The Catholic Church has an extensive history of teaching regarding war and nuclear weapons, including St. John XXIII’s 1963 papal encyclical, “Pacem in Terris”; the Second Vatican Council’s 1965 Pastoral Constitution on the Church in the Modern World (“Gaudium et Spes”); the U.S. Conference of Catholic Bishops’ 1983 pastoral letter “The Challenge of Peace: God’s Promise and Our Response”; and dozens of other official pronouncements.
More recently, Archbishop John C. Wester of Santa Fe, New Mexico, who is making a July 31-Aug. 12 Pilgrimage of Peace to Japan with Archbishop Paul D. Etienne of Seattle, wrote a 2022 pastoral letter “Living in the Light of Christ’s Peace: A Conversation Toward Nuclear Disarmament.”
“We were told — and this is part of what Oppenheimer believed — that nuclear weapons would make war obsolete; that it would reduce war among the great powers and in the world,” Cortright said. “But it obviously has not had that effect. And in many respects, it becomes a shield that allows a state — like Russia, with plenty of nukes — to threaten,” he said. “Whatever happens with (the Russia-Ukraine) war, there must be some reckoning with the role of nuclear weapons in international relations.”
The Arms Control Association’s “2023 Estimated Global Nuclear Warhead Inventories” reports “the world’s nuclear-armed states possess a combined total of over 12,500 nuclear warheads. . . 9,600 warheads are in military service, with the rest awaiting dismantlement.” Nearly 90% belong to Russia and the U.S.
The U.S. has 5,244 nuclear warheads; Russia, 5,889; China, 410; France, 290; United Kingdom, 225; Pakistan, 170; India, 164; Israel, 90 (although the country has never confirmed its nuclear capabilities); and North Korea, 30.
The Treaty on the Prohibition of Nuclear Weapons — the first legally binding international agreement to prohibit and eventually eliminate nuclear weapons — took effect Jan. 22, 2021. But only 92 countries out of the U.N.’s 193 member states have signed it. Neither the U.S. nor Russia are signatories.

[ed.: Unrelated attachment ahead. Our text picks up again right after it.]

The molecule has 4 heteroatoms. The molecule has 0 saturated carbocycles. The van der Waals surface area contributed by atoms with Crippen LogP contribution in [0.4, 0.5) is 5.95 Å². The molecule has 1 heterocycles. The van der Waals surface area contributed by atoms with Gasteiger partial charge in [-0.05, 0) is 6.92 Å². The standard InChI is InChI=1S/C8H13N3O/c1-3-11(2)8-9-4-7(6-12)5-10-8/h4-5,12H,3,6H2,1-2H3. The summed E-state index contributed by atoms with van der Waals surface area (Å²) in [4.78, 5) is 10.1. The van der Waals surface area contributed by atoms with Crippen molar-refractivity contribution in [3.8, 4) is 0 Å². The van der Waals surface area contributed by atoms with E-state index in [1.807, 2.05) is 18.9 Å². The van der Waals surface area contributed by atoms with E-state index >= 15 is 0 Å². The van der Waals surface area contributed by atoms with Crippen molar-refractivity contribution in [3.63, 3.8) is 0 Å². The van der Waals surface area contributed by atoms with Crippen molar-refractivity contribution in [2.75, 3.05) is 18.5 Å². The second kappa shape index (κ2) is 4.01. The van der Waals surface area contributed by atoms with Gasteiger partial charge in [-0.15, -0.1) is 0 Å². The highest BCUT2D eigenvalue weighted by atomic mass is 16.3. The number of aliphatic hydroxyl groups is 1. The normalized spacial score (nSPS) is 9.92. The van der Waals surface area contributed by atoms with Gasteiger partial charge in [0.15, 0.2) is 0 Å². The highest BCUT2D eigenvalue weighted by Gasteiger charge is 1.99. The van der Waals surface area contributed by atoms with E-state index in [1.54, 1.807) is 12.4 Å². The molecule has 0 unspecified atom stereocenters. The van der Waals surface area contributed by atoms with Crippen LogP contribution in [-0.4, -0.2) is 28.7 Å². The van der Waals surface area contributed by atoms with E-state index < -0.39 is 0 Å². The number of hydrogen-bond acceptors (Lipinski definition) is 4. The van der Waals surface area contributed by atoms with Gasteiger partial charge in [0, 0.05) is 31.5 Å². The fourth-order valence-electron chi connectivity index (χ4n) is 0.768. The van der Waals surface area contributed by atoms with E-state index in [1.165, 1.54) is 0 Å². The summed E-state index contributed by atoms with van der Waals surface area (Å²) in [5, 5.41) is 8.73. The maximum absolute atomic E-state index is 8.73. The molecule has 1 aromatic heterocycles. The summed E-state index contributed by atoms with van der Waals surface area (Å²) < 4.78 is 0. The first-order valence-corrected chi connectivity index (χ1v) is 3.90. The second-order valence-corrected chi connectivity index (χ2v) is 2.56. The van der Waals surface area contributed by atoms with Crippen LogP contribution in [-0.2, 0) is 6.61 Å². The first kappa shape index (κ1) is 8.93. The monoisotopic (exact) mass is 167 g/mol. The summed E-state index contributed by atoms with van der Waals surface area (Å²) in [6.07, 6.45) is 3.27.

Msgr. Swetland observed that while commendable disarmament progress has been made in recent decades, “we’re still basing our security — which is in my opinion a quasi-peace, at best — on a very, very immoral structure of sin.”
“It’s immoral to threaten to do what you know is immoral to do,” he explained. “That’s why the deterrence theory — as currently practiced — is based on a structure of sin.”
A massive amount of resources also are diverted from human development into the maintenance of nuclear arsenals.
“Part of the problem at least is economic — because with war, it’s weapon sales, which promotes profit,” said Johnny Zokovitch, executive director of Pax Christi USA, the international Catholic peace movement founded in the aftermath of World War II.
“So there is this powerful economic driver behind our weapons-making, especially here in the United States. Our number one export is weapons of war,” Zokovitch told OSV News. “We have such an amount of money invested in the current paradigm of nuclear deterrence and nuclear weapons that it’s driven by the economic question.”
Without disarmament and monitoring, risk obviously remains.
The Doomsday Clock — the Bulletin of the Atomic Scientists’ imaginary clock that uses “the imagery of apocalypse (midnight) and the contemporary idiom of nuclear explosion (countdown to zero) to convey threats to humanity and the planet” — has currently reached 90 seconds to midnight.
Reflecting on his submarine nuclear deterrence patrols in the U.S. Navy, Msgr. Swetland said, “Every day, in those circumstances, you’re practicing to play a football game that you hope you’ll never play.”
He added, “But if you ever do play it, you’ve already lost.”